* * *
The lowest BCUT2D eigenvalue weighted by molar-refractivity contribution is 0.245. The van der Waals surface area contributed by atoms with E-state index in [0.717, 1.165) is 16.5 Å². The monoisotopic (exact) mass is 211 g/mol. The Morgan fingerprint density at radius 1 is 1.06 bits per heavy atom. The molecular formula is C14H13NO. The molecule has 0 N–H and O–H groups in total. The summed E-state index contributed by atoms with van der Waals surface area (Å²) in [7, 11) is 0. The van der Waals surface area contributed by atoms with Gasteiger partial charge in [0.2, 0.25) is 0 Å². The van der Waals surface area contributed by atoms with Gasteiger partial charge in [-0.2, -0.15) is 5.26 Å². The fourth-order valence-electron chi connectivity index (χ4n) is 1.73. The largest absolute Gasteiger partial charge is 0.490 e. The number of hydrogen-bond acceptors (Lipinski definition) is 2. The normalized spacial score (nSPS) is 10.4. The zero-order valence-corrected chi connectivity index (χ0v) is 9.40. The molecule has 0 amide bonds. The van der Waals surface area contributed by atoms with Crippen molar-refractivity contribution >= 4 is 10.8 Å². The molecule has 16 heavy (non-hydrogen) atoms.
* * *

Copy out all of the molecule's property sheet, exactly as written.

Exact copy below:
The lowest BCUT2D eigenvalue weighted by molar-refractivity contribution is 0.245. The van der Waals surface area contributed by atoms with E-state index in [0.717, 1.165) is 16.5 Å². The monoisotopic (exact) mass is 211 g/mol. The Morgan fingerprint density at radius 1 is 1.06 bits per heavy atom. The molecular formula is C14H13NO. The molecule has 0 N–H and O–H groups in total. The summed E-state index contributed by atoms with van der Waals surface area (Å²) in [7, 11) is 0. The van der Waals surface area contributed by atoms with Gasteiger partial charge in [0.2, 0.25) is 0 Å². The van der Waals surface area contributed by atoms with Gasteiger partial charge in [-0.2, -0.15) is 5.26 Å². The fourth-order valence-electron chi connectivity index (χ4n) is 1.73. The largest absolute Gasteiger partial charge is 0.490 e. The number of hydrogen-bond acceptors (Lipinski definition) is 2. The normalized spacial score (nSPS) is 10.4. The zero-order valence-corrected chi connectivity index (χ0v) is 9.40. The molecule has 0 amide bonds. The van der Waals surface area contributed by atoms with Crippen molar-refractivity contribution >= 4 is 10.8 Å². The molecule has 16 heavy (non-hydrogen) atoms.